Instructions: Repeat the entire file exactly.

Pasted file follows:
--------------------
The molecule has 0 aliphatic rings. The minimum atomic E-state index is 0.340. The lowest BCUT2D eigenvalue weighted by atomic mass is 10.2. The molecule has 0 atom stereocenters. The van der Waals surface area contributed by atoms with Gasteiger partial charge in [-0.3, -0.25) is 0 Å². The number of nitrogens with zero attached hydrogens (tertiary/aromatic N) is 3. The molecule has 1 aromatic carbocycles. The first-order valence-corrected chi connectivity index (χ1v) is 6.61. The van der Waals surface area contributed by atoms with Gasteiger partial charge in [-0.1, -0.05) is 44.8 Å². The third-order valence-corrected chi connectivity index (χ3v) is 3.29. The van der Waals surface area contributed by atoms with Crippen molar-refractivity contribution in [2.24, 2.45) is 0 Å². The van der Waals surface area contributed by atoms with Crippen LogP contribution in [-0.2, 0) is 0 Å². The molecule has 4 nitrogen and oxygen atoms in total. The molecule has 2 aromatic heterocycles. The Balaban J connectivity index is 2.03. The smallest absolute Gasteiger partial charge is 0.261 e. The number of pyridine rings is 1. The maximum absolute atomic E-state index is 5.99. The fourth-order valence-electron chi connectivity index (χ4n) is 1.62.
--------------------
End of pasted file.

The molecule has 0 aliphatic rings. The minimum atomic E-state index is 0.340. The lowest BCUT2D eigenvalue weighted by atomic mass is 10.2. The molecule has 0 atom stereocenters. The van der Waals surface area contributed by atoms with Gasteiger partial charge in [-0.3, -0.25) is 0 Å². The number of nitrogens with zero attached hydrogens (tertiary/aromatic N) is 3. The molecule has 1 aromatic carbocycles. The first-order valence-corrected chi connectivity index (χ1v) is 6.61. The van der Waals surface area contributed by atoms with Gasteiger partial charge in [-0.1, -0.05) is 44.8 Å². The third-order valence-corrected chi connectivity index (χ3v) is 3.29. The van der Waals surface area contributed by atoms with Crippen molar-refractivity contribution in [2.24, 2.45) is 0 Å². The van der Waals surface area contributed by atoms with Crippen LogP contribution in [-0.2, 0) is 0 Å². The molecule has 4 nitrogen and oxygen atoms in total. The molecule has 2 aromatic heterocycles. The Balaban J connectivity index is 2.03. The smallest absolute Gasteiger partial charge is 0.261 e. The number of pyridine rings is 1. The maximum absolute atomic E-state index is 5.99. The fourth-order valence-electron chi connectivity index (χ4n) is 1.62.